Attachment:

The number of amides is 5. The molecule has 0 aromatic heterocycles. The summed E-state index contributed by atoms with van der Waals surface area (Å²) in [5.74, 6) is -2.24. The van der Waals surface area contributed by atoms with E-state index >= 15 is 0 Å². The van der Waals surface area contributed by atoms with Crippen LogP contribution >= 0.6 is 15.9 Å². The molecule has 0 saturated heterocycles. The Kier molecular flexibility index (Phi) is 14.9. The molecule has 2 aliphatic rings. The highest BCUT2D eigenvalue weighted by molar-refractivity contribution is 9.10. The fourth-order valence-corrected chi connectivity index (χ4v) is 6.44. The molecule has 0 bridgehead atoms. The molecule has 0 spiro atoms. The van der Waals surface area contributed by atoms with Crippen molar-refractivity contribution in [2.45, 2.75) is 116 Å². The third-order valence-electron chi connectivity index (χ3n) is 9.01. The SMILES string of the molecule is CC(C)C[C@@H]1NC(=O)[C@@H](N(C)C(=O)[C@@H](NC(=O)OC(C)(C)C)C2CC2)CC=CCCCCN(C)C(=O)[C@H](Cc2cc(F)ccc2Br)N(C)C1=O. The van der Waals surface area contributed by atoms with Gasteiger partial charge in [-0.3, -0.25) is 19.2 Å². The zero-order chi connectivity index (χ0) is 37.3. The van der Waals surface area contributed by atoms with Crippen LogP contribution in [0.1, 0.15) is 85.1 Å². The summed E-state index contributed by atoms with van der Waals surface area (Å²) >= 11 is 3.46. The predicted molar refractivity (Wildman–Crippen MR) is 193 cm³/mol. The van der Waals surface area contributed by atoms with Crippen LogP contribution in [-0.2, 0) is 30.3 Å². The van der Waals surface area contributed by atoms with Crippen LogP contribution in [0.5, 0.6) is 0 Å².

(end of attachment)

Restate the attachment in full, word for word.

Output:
The number of amides is 5. The molecule has 0 aromatic heterocycles. The summed E-state index contributed by atoms with van der Waals surface area (Å²) in [5.74, 6) is -2.24. The van der Waals surface area contributed by atoms with E-state index >= 15 is 0 Å². The van der Waals surface area contributed by atoms with Crippen LogP contribution >= 0.6 is 15.9 Å². The molecule has 0 saturated heterocycles. The Kier molecular flexibility index (Phi) is 14.9. The molecule has 2 aliphatic rings. The highest BCUT2D eigenvalue weighted by molar-refractivity contribution is 9.10. The fourth-order valence-corrected chi connectivity index (χ4v) is 6.44. The molecule has 0 bridgehead atoms. The molecule has 0 spiro atoms. The van der Waals surface area contributed by atoms with Crippen molar-refractivity contribution in [2.45, 2.75) is 116 Å². The third-order valence-electron chi connectivity index (χ3n) is 9.01. The SMILES string of the molecule is CC(C)C[C@@H]1NC(=O)[C@@H](N(C)C(=O)[C@@H](NC(=O)OC(C)(C)C)C2CC2)CC=CCCCCN(C)C(=O)[C@H](Cc2cc(F)ccc2Br)N(C)C1=O. The van der Waals surface area contributed by atoms with Gasteiger partial charge in [-0.3, -0.25) is 19.2 Å². The zero-order chi connectivity index (χ0) is 37.3. The van der Waals surface area contributed by atoms with Crippen LogP contribution in [0.1, 0.15) is 85.1 Å². The summed E-state index contributed by atoms with van der Waals surface area (Å²) >= 11 is 3.46. The predicted molar refractivity (Wildman–Crippen MR) is 193 cm³/mol. The van der Waals surface area contributed by atoms with Crippen LogP contribution in [-0.2, 0) is 30.3 Å². The van der Waals surface area contributed by atoms with Crippen LogP contribution in [0.5, 0.6) is 0 Å².